I thought about it, because it is a fairly beefy blank and I knew it would keep the weight down, but in the end I opted for a solid build to maintain as much strength as possible for fighting fish. I also added to the swell to give more lifting power.

The blank is resin-impregnated and polished, making it saltwater resistant and easy to maintain in the type of environment you get on a flats skiff – being slid in and out of rod holders and the occasional run-in with a hook. There’s no varnish layer to break – the finish goes all the way through the rod – so slight damage can just be buffed out.

Tell us about the trip.
It was fantastic. We had a perfect day for the kind of fishing we wanted to do, and Jaime put us on plenty of fish. It’s such a complex shoreline around the Vineyard it seemed like there was always a spot nearby that had just the right tide, sun and wind direction to find fish. Jaime made it look easy, but he’s put a lifetime into learning the shifting patterns around the island. The shoreline changes every year – winter storms open new breaches into salt ponds and fill in old ones – so local knowledge is key.

We got into fish from 18 to 32 inches, and saw some that were bigger, over 36 inches. Schools were anywhere from two fish to more than a hundred, and remember this is in really thin water – sometimes only a foot deep – and crystal-clear, so it was quite a sight.

Reel seat.

Did the rod perform as you expected?
Overall, I was very pleased – it was just really fun to fish with. We had to play around with some different lines, but once we tried the Airflo Ridge there was no looking back. I was pretty happy being able to cast 75 feet, and Jaime – who throws a beautiful loop – was able to lay the whole line out. One surprise was how well the rod roll-cast, which comes in handy when you suddenly spot fish close to the boat. Having a lot of flex in the middle of the blank helps load the rod when making the D and the stiff tip punches it out. It’s actually easier to roll-cast than a fast action graphite rod.

The one caveat was that the bamboo is, of course, much heavier than graphite. It wasn’t an issue for sight fishing, but I can see that blind casting all day could wear you out. I’m looking forward to trying it out in the Keys, where it’s mostly sight fishing anyway.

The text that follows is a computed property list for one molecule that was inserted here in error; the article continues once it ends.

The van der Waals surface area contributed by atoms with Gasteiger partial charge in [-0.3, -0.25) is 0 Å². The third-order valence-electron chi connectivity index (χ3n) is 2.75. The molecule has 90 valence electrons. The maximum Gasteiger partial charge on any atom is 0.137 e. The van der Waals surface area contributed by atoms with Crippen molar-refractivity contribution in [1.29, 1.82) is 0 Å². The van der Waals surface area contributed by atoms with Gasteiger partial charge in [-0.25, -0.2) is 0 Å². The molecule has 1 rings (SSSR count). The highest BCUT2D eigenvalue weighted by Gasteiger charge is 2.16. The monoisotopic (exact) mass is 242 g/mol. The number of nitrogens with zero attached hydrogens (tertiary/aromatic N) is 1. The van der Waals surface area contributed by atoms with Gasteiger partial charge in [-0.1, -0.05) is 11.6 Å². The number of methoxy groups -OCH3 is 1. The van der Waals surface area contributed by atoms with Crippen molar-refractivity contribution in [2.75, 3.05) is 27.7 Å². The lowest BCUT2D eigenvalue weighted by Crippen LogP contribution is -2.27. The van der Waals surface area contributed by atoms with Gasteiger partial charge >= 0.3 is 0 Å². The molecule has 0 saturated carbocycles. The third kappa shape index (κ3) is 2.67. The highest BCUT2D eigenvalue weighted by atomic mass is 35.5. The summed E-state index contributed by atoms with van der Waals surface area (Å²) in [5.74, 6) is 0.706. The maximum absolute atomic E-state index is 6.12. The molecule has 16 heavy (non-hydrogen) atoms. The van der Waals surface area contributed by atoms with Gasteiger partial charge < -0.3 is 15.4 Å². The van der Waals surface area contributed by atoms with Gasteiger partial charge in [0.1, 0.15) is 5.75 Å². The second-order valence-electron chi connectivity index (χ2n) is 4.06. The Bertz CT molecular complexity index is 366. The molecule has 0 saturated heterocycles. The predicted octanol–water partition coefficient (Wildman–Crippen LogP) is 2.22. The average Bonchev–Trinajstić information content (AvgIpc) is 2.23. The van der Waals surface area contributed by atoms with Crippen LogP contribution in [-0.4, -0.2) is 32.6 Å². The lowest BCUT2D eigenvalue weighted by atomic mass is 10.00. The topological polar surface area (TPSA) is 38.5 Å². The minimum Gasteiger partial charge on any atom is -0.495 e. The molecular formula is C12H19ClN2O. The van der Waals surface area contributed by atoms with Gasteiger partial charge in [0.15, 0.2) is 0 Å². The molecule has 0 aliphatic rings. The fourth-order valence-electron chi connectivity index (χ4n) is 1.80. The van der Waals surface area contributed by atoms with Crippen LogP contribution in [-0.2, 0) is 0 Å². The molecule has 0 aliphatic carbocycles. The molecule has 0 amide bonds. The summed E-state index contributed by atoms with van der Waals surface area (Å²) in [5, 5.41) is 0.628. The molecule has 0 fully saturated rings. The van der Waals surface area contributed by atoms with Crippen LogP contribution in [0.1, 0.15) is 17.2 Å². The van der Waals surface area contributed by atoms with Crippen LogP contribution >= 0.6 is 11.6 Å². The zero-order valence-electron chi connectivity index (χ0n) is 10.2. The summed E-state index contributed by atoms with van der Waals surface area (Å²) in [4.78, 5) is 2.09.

How about fighting the fish?
I was a bit concerned about that, but it was fine. There was plenty of power for the size fish we caught, and I think if you’re careful fish over thirty pounds wouldn’t be a problem. The extra-large butt swell goes all the way through the reel seat, and we didn’t feel any flex in the cork even when we “put the wood” to the biggest fish of the day.

Biggest fish of the day.

So what’s next?
Well, believe it or not, the rod isn’t even completely finished – we ran out the door with only one coat of epoxy on the wraps – so we’ll get that done this week. Then, as I said, I’d love to try it out in the Keys, hoping for bonefish and baby tarpon. Snook and redfish would be great, too – really anything you would feel comfortable going after with a nine-weight graphite rod.

To talk with Troy about bamboo for salt or fresh water, give him a call at (413) 475-3840. Jaime Boyle runs Boylermaker Charters on Martha’s Vineyard and can be reached at (508) 693-7454 or www.boylermaker.com.


The Passing of Rodmaker Tom Moran – Remembrances of a Friend and a Son

May 20, 2014

The recent  passing of renowned bamboo rod maker Tom Moran is a loss to all in the world of fly angling.  Tom Dorsey and Toby Moran each celebrate Tom’s passion for his craft by sharing some heartfelt thoughts and stories from his life. Memories of a Friend by Tom Dorsey I first met Tom Moran [...]